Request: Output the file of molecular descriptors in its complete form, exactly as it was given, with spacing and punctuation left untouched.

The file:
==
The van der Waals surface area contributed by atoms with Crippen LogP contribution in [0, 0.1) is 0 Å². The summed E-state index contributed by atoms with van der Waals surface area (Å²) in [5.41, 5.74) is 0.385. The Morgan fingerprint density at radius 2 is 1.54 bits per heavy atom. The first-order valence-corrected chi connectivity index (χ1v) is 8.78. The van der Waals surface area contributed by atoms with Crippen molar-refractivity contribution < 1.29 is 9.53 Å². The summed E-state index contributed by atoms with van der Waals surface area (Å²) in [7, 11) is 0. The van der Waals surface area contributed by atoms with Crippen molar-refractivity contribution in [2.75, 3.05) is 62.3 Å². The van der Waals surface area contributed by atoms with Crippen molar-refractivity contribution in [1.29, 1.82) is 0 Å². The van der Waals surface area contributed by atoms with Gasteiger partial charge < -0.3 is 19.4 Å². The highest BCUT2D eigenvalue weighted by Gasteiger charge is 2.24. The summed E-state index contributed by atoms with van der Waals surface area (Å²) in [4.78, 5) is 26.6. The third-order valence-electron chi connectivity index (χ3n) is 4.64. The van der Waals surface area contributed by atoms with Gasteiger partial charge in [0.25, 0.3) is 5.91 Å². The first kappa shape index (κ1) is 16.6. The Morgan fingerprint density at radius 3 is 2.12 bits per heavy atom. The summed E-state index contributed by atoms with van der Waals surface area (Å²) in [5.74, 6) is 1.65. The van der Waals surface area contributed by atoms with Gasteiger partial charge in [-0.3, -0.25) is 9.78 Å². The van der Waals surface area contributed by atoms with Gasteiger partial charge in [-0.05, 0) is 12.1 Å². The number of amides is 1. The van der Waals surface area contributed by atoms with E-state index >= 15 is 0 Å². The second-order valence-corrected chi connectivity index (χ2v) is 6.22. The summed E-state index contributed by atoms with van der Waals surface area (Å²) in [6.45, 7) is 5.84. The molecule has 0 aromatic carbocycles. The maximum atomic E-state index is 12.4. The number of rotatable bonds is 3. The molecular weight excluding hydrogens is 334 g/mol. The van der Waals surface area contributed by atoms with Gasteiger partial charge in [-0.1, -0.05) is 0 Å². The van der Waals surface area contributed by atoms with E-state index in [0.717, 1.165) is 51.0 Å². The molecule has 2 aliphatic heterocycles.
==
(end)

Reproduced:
The van der Waals surface area contributed by atoms with Crippen LogP contribution in [0, 0.1) is 0 Å². The summed E-state index contributed by atoms with van der Waals surface area (Å²) in [5.41, 5.74) is 0.385. The Morgan fingerprint density at radius 2 is 1.54 bits per heavy atom. The first-order valence-corrected chi connectivity index (χ1v) is 8.78. The van der Waals surface area contributed by atoms with Crippen molar-refractivity contribution < 1.29 is 9.53 Å². The summed E-state index contributed by atoms with van der Waals surface area (Å²) in [7, 11) is 0. The van der Waals surface area contributed by atoms with Crippen molar-refractivity contribution in [2.75, 3.05) is 62.3 Å². The van der Waals surface area contributed by atoms with Crippen molar-refractivity contribution in [1.29, 1.82) is 0 Å². The van der Waals surface area contributed by atoms with Gasteiger partial charge < -0.3 is 19.4 Å². The highest BCUT2D eigenvalue weighted by Gasteiger charge is 2.24. The summed E-state index contributed by atoms with van der Waals surface area (Å²) in [4.78, 5) is 26.6. The third-order valence-electron chi connectivity index (χ3n) is 4.64. The van der Waals surface area contributed by atoms with Gasteiger partial charge in [0.25, 0.3) is 5.91 Å². The first kappa shape index (κ1) is 16.6. The Morgan fingerprint density at radius 3 is 2.12 bits per heavy atom. The summed E-state index contributed by atoms with van der Waals surface area (Å²) in [5.74, 6) is 1.65. The van der Waals surface area contributed by atoms with Gasteiger partial charge in [-0.3, -0.25) is 9.78 Å². The van der Waals surface area contributed by atoms with Gasteiger partial charge in [-0.05, 0) is 12.1 Å². The number of amides is 1. The van der Waals surface area contributed by atoms with E-state index >= 15 is 0 Å². The second-order valence-corrected chi connectivity index (χ2v) is 6.22. The summed E-state index contributed by atoms with van der Waals surface area (Å²) in [6.45, 7) is 5.84. The molecule has 0 aromatic carbocycles. The maximum atomic E-state index is 12.4. The number of rotatable bonds is 3. The molecular weight excluding hydrogens is 334 g/mol. The van der Waals surface area contributed by atoms with Gasteiger partial charge in [-0.1, -0.05) is 0 Å². The van der Waals surface area contributed by atoms with E-state index in [0.717, 1.165) is 51.0 Å². The molecule has 2 aliphatic heterocycles.